A fortnight ago, I felt a bit wistful when our old friend Jorge came round to discuss some work in our front and back yards. We had last seen Jorge some ten years ago, when he and his workmate Nico worked on our new house, not long after Mattie and I had emigrated, and I realised that my feeling of wistfulness was partly due to the thought of all that time having flown by, and partly because little 11 year-old Mattie was with us back then – I had a flashback of her in the white hard hat that Mike had bought her and how Jorge and Nico laughed as she pretended to supervise them. In fact, when Mike had rung Jorge to see if he was available to do our work, his first question had been: “How’s Mattie?” and Mike explained that she’d left us six months earlier to return to England, initially to see her birth family, and that she intended to stay.
It soon became obvious that over the years things had changed for Jorge, too. He brought his only child and son along with him and I remembered how proudly, back in 2012, he spoke of the then 15 year-old: how well he was doing at school and the hopes of his becoming an electrical and mechanical engineer. But on my asking, the son told me that after a time in the military he’d dropped out of his college course, and now, aside from helping his father at weekends drove a delivery van during the week.
Our reunion with Jorge reminded me of a blog I wrote back in 2012, soon after Mike, Mattie and I moved into our partially renovated home. In it, I mentioned the barbecues we enjoyed back then and how Mike liked to make margaritas:
“He poured the margaritas into recycled Mexican glasses that had a band of navy blue around the rim. I liked a little salt on the rim of mine. Whilst the chicken was grilling we’d sit down with our drinks and pass the time of day with Mattie. It was a nice way to wind down after a day making the inevitable trips to Lowe’s (the DIY store up the road) and overseeing our workmen, Jorge and Nico. That last Saturday, we invited them to have a meal and drink with us before they left for home. These Mexican men are two of the nicest people you could meet. Jorge hails from a town called Musquit close to the US/Mexican border. He is quite tall and handsome, wears a small beard and a baseball cap turned backwards, and speaks excellent though heavily accented English. He also goes to church with his wife early each Sunday morning, is sensitive, well read, and learns German in his spare time. They have a small terrier whom Jorge obviously dotes on and even equips with small boots during rainy weather. I like to think Jorge would be a poet in another life…”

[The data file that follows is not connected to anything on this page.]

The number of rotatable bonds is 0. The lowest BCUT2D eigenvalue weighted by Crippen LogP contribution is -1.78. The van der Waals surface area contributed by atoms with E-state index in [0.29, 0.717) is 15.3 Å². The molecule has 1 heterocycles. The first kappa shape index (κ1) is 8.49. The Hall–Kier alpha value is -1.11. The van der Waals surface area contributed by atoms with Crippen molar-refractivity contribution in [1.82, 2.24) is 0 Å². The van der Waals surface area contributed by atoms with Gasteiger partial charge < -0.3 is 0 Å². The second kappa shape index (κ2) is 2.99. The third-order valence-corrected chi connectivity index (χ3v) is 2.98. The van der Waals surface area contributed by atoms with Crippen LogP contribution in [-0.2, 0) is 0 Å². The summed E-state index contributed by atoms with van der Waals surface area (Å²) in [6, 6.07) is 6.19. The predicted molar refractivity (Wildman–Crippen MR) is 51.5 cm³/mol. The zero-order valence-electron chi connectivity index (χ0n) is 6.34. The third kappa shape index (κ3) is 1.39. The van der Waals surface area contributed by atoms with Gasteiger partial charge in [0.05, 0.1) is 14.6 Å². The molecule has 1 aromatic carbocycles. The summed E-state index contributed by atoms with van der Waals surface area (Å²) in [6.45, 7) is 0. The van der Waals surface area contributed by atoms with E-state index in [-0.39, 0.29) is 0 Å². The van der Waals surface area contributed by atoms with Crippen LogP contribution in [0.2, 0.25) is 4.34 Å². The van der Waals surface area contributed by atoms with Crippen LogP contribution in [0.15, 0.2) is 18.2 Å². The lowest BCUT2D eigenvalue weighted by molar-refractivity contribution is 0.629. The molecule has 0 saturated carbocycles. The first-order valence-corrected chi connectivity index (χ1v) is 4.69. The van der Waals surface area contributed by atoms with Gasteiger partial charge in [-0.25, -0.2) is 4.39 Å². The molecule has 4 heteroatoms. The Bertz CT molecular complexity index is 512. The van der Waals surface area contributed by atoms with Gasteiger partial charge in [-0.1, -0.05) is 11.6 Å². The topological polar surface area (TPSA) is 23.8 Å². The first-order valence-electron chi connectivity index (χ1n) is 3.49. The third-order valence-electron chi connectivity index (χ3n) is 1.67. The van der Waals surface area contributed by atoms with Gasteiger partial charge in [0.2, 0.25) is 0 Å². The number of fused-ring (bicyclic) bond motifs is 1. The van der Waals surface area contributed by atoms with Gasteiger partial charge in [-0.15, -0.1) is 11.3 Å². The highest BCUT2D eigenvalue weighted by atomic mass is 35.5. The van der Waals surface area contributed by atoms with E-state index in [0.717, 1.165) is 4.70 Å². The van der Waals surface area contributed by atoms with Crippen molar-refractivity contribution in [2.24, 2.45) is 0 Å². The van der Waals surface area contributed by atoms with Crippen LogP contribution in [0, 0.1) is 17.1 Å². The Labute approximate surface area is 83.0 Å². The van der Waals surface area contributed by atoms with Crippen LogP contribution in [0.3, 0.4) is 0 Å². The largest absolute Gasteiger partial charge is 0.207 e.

Now, ten years later, Jorge still wears a beard – though it is a little thicker and contains specks of grey – but no baseball cap. His English is still heavily accented. I asked him if he still learned German but he couldn’t remember having done that. He did remember putting booties on his little terrier, who has since sadly passed away but not before giving birth to three daughters, who obviously bring him just as much joy. He was interested that our dog Leia is similar in appearance to the mother and I told him that Mattie originally brought Leia to our house, two years earlier, and that we wouldn’t be without her either.
Mike remembered that Jorge used to carry an air of anxiety about him – most likely due to his and his wife’s illegal immigration status. (I often thought of Jorge and Nico during the Trump years, hoping they were safe.) We were therefore delighted to learn that Jorge now has a different boss, who not only pays him a lot more but is sponsoring him and his wife in their bid to get green cards.
When Jorge and his son drove off that day, I – strangely – felt just as wistful as that time all those years ago when Mike, Mattie and I waved Jorge and Nico off on their final workday. Back then, my wistful feeling was due to saying goodbye to our first two friends in this new country. Now, it was because this time, there were only two of us waving goodbye. Mike later said he felt the same.